Unearthly Page 58

“Come on, how am I different?” I ask Tucker again.

“It’s hard to explain.” He rubs the back of his neck. “There’s just so much to you that’s under the surface.”

“Hmm. How mysterious,” I say, trying hard to keep my voice light.

“Yep, you’re like an iceberg.”

“Gee, thanks. I think the problem is that you always underestimate me.”

We pull up to my house, which seems dark and empty, and I want to stay in the truck. I’m not ready for the night to be over.

“Nope,” he says. He puts the truck in park and turns to look at me with somber eyes. “I wouldn’t be surprised if you could fly to the moon.”

I suck in a breath.

“You want to pick huckleberries with me tomorrow?” he asks.

“Huckleberries?”

“They sell in town for fifty bucks a gallon. I know this spot where there are like a hundred bushes. I go out there a few times a summer. It’s early in the season, but there should be some berries because it’s been so hot lately. It’s good money.”

“Okay,” I say, surprising myself. “I’ll go.”

He jumps out and circles around to open the door for me. He holds out his hand and helps me climb down from the truck.

“Thanks,” I murmur.

“Night, Carrots.”

“Night, Tuck.”

He leans against the truck and waits as I go inside. I flip on the porch light and observe him from a corner of the living room window until the back of the rusty truck disappears in the trees. Then I run upstairs to my bedroom and watch the taillights as they move smoothly down our long driveway to the main road.

I look at myself in the full-length mirror on my closet door. The girl who stares back was tossed around by a wild river and her tangerine-colored hair dried in loose waves all around her face. She’s starting to tan, even though angel-bloods don’t burn or tan easily. And tomorrow she’ll be on the side of some mountain, hunting for huckleberries with a real-live rodeo cowboy.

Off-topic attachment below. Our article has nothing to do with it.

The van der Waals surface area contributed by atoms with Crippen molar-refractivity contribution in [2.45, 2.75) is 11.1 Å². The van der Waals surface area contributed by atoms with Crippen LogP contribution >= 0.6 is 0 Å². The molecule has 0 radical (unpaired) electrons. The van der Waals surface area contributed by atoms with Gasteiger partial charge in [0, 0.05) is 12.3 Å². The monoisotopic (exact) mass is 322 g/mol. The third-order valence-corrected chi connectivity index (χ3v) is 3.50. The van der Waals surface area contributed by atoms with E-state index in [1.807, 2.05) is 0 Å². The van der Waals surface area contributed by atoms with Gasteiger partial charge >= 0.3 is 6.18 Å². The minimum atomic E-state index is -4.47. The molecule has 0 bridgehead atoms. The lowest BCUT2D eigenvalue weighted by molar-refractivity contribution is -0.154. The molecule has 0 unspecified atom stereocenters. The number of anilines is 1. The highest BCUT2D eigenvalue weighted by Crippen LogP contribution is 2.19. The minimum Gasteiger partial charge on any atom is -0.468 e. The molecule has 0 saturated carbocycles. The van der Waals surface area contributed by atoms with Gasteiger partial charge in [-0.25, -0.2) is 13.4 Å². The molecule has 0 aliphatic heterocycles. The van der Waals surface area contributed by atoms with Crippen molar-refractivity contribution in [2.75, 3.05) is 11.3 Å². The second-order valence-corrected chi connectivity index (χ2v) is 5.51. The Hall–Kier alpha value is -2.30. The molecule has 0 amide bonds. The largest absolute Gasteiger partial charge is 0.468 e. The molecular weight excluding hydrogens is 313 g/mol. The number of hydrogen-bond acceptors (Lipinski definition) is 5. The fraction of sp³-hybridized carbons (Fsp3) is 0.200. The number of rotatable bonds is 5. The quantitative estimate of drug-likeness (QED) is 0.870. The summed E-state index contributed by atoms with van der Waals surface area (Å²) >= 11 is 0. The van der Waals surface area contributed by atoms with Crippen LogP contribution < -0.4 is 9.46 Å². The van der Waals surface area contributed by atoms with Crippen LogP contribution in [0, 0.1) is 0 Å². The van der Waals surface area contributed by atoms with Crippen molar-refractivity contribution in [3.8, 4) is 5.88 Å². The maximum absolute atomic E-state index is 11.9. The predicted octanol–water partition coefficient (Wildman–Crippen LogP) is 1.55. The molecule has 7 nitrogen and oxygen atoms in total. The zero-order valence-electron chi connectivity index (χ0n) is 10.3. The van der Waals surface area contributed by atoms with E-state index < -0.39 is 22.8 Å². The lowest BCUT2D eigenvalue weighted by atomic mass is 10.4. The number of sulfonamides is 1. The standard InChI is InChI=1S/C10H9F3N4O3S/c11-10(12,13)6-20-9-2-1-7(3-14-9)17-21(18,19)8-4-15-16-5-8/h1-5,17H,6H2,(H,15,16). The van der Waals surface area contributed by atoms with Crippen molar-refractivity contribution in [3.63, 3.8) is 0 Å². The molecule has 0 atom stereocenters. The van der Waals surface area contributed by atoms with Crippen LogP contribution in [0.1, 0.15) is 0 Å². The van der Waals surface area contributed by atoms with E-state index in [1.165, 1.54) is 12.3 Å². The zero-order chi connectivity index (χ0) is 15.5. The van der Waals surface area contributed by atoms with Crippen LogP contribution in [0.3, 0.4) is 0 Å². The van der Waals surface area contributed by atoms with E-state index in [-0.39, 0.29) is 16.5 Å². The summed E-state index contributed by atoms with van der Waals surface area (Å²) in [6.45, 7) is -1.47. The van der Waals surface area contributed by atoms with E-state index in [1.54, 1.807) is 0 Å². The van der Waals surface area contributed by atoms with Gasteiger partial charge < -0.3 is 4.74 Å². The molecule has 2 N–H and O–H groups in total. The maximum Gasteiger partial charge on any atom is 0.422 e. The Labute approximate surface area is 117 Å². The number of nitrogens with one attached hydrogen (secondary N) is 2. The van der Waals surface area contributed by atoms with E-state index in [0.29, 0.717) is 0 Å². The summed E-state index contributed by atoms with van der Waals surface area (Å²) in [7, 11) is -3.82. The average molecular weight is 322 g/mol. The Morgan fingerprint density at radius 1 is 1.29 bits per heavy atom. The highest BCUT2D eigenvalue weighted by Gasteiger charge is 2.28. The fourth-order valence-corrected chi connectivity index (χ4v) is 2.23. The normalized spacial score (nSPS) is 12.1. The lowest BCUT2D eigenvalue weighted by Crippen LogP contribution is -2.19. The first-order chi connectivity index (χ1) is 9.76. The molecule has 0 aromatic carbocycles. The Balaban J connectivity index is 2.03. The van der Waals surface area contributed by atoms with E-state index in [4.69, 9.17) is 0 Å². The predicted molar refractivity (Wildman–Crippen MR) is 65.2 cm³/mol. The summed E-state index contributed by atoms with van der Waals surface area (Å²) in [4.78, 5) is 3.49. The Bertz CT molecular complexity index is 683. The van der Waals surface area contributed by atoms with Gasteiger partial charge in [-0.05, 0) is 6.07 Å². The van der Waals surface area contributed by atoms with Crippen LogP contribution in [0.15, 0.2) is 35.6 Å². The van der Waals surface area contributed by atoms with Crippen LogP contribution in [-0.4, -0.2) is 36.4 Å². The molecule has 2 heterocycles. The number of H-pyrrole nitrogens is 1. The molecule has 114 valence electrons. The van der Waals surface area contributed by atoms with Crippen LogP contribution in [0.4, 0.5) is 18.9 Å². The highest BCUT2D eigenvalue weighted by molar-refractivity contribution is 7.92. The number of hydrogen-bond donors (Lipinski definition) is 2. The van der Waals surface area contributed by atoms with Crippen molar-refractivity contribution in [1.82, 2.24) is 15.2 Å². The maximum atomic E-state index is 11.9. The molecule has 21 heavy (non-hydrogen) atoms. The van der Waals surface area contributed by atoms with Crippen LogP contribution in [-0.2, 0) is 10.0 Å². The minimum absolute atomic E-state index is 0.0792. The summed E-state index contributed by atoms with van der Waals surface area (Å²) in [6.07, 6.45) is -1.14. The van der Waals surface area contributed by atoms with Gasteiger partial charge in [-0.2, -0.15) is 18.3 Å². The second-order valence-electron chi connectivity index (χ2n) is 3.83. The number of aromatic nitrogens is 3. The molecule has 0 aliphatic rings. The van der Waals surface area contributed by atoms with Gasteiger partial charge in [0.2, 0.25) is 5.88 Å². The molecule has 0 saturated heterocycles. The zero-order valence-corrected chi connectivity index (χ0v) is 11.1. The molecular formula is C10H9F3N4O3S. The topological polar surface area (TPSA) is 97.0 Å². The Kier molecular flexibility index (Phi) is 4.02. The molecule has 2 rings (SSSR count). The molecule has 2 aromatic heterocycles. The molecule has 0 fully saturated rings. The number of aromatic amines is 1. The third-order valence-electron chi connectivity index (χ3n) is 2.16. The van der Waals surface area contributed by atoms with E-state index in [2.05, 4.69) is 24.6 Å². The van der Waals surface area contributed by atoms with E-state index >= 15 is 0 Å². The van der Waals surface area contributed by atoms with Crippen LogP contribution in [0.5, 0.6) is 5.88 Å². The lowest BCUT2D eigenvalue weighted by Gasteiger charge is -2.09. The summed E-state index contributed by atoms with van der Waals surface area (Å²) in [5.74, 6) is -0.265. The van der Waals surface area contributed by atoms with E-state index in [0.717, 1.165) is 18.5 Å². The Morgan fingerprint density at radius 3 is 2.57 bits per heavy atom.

“What are you doing?” I ask the girl in the mirror. She doesn’t answer. She gazes at me with bright eyes like she knows something I don’t.

I’m not totally cut off from the world. Angela emails me every now and then, tells me about Rome and says, in her own version of code, that she’s finding out amazing stuff about angels. She’ll write things like, It’s dark outside right now. I’m turning on the light, which I take to mean she’s getting a lot of good info on Black Wings. When she writes, It’s so hot I have to change my clothes all the time, I think she’s telling me she’s practicing changing the form of her wings. She doesn’t say much more. Nothing about the mysterious Italian lover, but she sounds happy. Like she’s having a suspiciously good time.

I also hear from Wendy occasionally, whenever she can make it to a pay phone. She sounds tired but content, spending her days with horses, learning from the best. She doesn’t mention Tucker, or the time I’ve been spending with him lately, but I suspect that she knows all about it.

When I get a text from Christian I realize it’s been a while since I’ve thought about him. I’ve been so busy running around with Tucker. I haven’t even had the vision lately. This week I almost forgot I was an angel-blood and simply let myself be a regular girl having a perfectly normal summer. Which is nice. And makes me feel guilty, because I’m supposed to be focusing on my purpose.

His text says: